Objective To describe the prevalence, trends, correlates, and short-term outcomes of inpatient hospitalizations for firearm-related injuries (FRIs) in the United States between 1998 and 2011.
Methods We conducted a retrospective, cross-sectional analysis of inpatient hospitalizations using data from the Nationwide Inpatient Sample. In addition to generating national prevalence estimates, we used survey logistic regression to calculate odds ratios (ORs) and 95% confidence intervals (CIs) for the association between FRIs and patient/hospital-level characteristics. Temporal trends were estimated and characterized using joinpoint regression.
Results There were 10.5 FRIs (95% CI: 9.2–11.8) per 10,000 non-maternal/neonatal inpatient hospitalizations, with assault accounting for 60.1% of FRIs, followed by unintentional/accidental (23.0%) and intentional/self-inflicted FRIs (8.2%). The highest odds of FRIs, particularly FRIs associated with an assault, was observed among patients 18–24 years of age, patients 14–17 years of age, patients with no insurance/self-pay, and non-Hispanic blacks. The mean inpatient length of stay for FRIs was 6.9 days; however, 4.7% of patients remained in the hospital over 24 days and 1 in 12 patients (8.2%) died before discharge. The mean cost of an inpatient hospitalization for a FRI was $22,149, which was estimated to be $679 million annually; approximately two-thirds of the annual cost (64.7%) was for assault ($439 million).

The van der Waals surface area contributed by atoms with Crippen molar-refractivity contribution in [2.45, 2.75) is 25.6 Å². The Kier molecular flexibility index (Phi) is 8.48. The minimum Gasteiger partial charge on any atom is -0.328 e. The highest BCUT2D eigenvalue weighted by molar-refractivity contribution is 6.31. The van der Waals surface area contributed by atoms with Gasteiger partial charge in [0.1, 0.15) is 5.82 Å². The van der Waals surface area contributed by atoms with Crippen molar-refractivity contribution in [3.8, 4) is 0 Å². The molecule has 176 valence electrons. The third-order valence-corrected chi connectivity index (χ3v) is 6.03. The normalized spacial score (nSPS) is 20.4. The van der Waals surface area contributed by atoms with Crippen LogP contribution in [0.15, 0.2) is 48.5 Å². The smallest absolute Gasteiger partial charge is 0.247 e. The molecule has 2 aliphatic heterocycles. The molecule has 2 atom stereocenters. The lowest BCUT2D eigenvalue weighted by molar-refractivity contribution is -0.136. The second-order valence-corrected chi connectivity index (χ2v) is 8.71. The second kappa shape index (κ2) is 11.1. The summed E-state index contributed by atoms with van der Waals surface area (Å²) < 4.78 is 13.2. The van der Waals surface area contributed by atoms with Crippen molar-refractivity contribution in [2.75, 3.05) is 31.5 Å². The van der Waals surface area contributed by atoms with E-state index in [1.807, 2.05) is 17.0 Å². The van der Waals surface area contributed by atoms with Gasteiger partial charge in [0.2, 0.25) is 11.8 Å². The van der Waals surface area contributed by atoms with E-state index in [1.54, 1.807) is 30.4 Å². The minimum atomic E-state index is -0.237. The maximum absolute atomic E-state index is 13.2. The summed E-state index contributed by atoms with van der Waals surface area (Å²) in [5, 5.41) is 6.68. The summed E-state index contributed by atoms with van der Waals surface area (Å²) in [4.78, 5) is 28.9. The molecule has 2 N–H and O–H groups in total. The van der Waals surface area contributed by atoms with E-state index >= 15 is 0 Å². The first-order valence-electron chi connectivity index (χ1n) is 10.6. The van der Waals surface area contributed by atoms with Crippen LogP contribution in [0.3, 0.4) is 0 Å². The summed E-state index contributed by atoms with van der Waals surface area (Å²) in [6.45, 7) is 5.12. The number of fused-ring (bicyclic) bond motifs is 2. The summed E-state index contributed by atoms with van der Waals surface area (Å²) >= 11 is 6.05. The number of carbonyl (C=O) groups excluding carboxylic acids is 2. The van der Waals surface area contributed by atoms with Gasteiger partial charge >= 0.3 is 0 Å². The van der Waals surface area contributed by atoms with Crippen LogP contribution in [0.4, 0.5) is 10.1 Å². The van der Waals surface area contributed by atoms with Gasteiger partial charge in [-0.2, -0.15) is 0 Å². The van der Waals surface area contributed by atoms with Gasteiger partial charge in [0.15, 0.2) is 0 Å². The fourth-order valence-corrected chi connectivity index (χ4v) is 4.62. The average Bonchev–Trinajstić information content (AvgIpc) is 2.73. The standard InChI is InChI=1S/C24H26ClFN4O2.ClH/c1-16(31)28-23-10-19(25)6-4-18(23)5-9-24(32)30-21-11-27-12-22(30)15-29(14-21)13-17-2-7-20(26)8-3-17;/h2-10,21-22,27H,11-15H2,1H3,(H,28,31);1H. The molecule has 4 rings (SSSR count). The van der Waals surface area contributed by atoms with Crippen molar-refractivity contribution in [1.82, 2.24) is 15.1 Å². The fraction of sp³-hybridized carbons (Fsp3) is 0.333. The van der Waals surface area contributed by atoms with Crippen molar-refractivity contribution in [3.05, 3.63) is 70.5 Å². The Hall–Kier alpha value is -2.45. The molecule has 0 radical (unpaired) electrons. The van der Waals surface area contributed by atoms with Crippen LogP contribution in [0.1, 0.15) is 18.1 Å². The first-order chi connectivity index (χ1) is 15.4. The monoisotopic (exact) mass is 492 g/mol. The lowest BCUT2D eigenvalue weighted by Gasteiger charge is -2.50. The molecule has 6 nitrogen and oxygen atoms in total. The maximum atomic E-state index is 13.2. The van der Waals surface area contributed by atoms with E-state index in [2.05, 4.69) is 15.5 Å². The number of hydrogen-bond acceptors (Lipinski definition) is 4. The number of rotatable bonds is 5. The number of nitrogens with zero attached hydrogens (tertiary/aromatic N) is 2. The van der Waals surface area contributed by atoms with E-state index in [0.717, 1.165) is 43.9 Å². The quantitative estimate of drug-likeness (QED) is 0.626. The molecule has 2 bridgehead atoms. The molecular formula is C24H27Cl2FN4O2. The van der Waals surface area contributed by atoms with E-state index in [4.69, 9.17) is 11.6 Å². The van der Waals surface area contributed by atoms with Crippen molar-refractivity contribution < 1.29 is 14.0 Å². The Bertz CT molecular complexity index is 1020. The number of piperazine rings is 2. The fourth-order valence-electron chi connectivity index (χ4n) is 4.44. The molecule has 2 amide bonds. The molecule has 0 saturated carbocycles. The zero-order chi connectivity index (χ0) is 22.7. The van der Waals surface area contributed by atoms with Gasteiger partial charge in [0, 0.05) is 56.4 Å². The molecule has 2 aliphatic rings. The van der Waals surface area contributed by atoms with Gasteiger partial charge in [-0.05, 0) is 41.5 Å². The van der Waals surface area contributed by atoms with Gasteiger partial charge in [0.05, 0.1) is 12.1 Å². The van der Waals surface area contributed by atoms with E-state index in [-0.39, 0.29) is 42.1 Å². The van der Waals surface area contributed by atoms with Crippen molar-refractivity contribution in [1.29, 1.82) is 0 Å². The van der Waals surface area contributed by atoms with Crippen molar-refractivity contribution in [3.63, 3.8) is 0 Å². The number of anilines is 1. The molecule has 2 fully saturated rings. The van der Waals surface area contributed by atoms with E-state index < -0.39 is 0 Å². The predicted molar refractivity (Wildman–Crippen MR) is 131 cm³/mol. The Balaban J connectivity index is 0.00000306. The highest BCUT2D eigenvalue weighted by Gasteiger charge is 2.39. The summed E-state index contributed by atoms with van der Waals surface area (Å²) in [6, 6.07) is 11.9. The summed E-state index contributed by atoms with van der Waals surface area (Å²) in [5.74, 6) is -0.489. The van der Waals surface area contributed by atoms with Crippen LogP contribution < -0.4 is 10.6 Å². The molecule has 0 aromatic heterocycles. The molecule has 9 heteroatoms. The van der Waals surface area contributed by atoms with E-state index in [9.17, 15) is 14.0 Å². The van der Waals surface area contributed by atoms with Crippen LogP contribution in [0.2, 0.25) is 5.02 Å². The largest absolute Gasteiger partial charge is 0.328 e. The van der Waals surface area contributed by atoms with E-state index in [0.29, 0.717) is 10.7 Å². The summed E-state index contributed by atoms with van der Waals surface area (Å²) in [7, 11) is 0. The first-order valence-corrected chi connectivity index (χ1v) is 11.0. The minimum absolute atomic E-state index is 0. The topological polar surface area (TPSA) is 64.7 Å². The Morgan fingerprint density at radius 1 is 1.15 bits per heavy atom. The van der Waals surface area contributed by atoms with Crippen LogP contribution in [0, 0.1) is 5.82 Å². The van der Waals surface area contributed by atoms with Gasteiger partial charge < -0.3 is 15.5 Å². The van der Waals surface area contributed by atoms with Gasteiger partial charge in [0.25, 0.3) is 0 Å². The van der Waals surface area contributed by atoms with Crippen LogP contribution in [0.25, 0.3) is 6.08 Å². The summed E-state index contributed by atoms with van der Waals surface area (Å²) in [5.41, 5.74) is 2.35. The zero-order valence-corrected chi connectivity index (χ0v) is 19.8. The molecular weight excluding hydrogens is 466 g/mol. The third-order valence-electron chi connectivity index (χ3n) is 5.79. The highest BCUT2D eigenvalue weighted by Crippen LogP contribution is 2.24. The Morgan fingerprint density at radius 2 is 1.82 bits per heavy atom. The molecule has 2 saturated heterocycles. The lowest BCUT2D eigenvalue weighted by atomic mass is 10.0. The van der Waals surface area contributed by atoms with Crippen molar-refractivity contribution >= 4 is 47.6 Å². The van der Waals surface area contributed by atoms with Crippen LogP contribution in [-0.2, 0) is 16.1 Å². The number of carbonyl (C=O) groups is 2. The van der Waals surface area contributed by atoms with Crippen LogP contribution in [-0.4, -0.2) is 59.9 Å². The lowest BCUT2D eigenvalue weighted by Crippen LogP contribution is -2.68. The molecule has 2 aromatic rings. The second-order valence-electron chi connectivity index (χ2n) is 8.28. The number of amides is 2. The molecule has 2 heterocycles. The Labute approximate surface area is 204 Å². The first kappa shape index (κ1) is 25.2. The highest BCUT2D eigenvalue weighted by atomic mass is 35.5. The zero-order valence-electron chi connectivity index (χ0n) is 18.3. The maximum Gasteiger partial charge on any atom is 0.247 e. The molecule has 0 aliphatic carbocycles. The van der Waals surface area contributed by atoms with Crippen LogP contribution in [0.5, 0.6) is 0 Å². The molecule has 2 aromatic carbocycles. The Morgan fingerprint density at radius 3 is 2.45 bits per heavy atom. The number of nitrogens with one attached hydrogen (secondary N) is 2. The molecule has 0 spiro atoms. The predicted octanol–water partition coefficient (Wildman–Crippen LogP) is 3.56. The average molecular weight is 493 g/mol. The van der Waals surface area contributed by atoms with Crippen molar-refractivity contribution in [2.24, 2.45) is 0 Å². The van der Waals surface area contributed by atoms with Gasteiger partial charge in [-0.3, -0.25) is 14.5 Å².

Conclusions FRIs are a preventable public health issue which disproportionately impacts younger generations, while imposing significant economic and societal burdens, even in the absence of fatalities. Prevention of FRIs should be considered a priority in this era of healthcare cost containment.
- intentional injury
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